Origin of F.E.A.R
A new take on the story requires a new viewpoint is Monolith’s thinking, who has used the sequel to introduce a new host of characters to the series.
Gone is the old roster of the F.E.A.R Squad, gone is the old faceless, voiceless and nameless protagonist referred to only as The Point Man. Replacing them are new faces, voices and animations.
Chief among the new characters then is Michael Beckett, the player character of F.E.A.R 2: Project Origin
. Rather than being a member of the elite First Encounter etc. squad that was in the forefront of the first game, Michael is a member of Delta Force. Still elite, yes, but not exactly accustomed to fighting the heebie-jeebies.
Beckett’s mission seems simple enough at the start of the game; to accompany the rest of his unit as they go forth and arrest Genevieve Aristide. Beckett’s squad has only minimal information and is mostly unaware just who Genevieve other than that she’s a corporate somebody at a corporate somewhere.
Beckett then is caught completely off-guard when the entire city suddenly explodes under his feet, his personal storyline catching up quickly to the end of the first game.
The supernatural explosion itself actually originated from one of Genevieve’s creations; the spirit of a small girl called Alma, who had been kept by Armacham for constant macabre experiments. Living underground and mostly in isolation, Alma led a tortured existence right up until she managed to use her vast psychic powers to control one of her sons, Paxton Fettel. Quickly the tables turned and the tortured turned into torturer.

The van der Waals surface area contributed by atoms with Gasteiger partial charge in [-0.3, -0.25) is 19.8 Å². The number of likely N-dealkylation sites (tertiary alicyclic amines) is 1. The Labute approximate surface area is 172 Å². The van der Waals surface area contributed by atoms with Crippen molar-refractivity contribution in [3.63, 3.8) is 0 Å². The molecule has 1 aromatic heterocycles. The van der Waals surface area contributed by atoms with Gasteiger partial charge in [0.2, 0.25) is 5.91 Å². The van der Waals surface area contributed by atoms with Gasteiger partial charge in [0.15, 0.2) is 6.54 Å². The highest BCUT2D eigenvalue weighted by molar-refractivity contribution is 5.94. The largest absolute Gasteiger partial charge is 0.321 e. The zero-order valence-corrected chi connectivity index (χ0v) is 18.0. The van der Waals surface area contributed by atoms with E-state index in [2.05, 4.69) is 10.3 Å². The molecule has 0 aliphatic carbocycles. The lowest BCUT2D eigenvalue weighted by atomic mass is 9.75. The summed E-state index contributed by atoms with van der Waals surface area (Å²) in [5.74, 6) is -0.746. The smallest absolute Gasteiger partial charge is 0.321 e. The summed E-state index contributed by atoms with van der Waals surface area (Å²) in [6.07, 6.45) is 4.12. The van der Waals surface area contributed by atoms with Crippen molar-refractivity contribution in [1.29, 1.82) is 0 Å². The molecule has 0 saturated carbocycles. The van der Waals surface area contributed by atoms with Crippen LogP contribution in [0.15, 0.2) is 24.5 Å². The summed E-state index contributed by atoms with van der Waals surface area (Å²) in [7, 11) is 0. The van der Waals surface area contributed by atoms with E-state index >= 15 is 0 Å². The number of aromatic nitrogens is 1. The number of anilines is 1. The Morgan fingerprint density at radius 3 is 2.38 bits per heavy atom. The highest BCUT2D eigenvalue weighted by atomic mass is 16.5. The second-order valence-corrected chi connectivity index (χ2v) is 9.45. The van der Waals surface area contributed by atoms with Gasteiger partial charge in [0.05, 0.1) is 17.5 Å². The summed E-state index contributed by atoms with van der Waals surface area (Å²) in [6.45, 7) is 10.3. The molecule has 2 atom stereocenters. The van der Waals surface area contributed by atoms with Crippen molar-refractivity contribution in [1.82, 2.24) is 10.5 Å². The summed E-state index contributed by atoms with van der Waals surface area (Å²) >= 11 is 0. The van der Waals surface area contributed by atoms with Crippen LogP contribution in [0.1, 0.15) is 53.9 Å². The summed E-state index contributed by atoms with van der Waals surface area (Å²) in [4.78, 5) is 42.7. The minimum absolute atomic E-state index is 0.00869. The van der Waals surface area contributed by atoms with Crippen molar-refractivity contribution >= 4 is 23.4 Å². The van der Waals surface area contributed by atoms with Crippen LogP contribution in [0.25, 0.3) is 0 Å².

The first game focused mainly on your attempts to find and kill Fettel, who was completely under Alma’s thrall. Another creation of Armacham, Fettel’s own psychic powers allowed him to mentally control an army of clones that he used to block your way. It was there that your own slow-motion abilities came in handy and you quickly closed in on the prey.
Fettel’s assassination, which had seemed simple enough despite the ghostly goings-on, quickly took a turn for the dramatic though when it was revealed that you were another of Alma’s children and Alma’s spirit devastated the city. You bullet-time reflexes suddenly made a lot more sense when your lineage was peeled back like a supernatural banana.
Beckett though knows absolutely nothing of all this though. All he knows is that he’s got a mission to complete, an army of clones and Armacham security forces in his way...and some cool slow-motion abilities of his own.
So, if you’ve played the first game through to the end then F.E.A.R 2
’s twist in the tale is going to be pretty obvious. Like trapping your tongue in an industrial shredder, it’s the type of thing that you can’t claim to blunder into unknowingly.
Honestly though, the story in F.E.A.R
has never really been anything to write home about. It’s not had any particular flaws plot-wise, but it’s borrowed so heavily from the world of Japanese horror that it’s moved past parody and into parrotry. The twists and turns of the narrative are totally predictable and uninspiring.
What matters is the actual gameplay...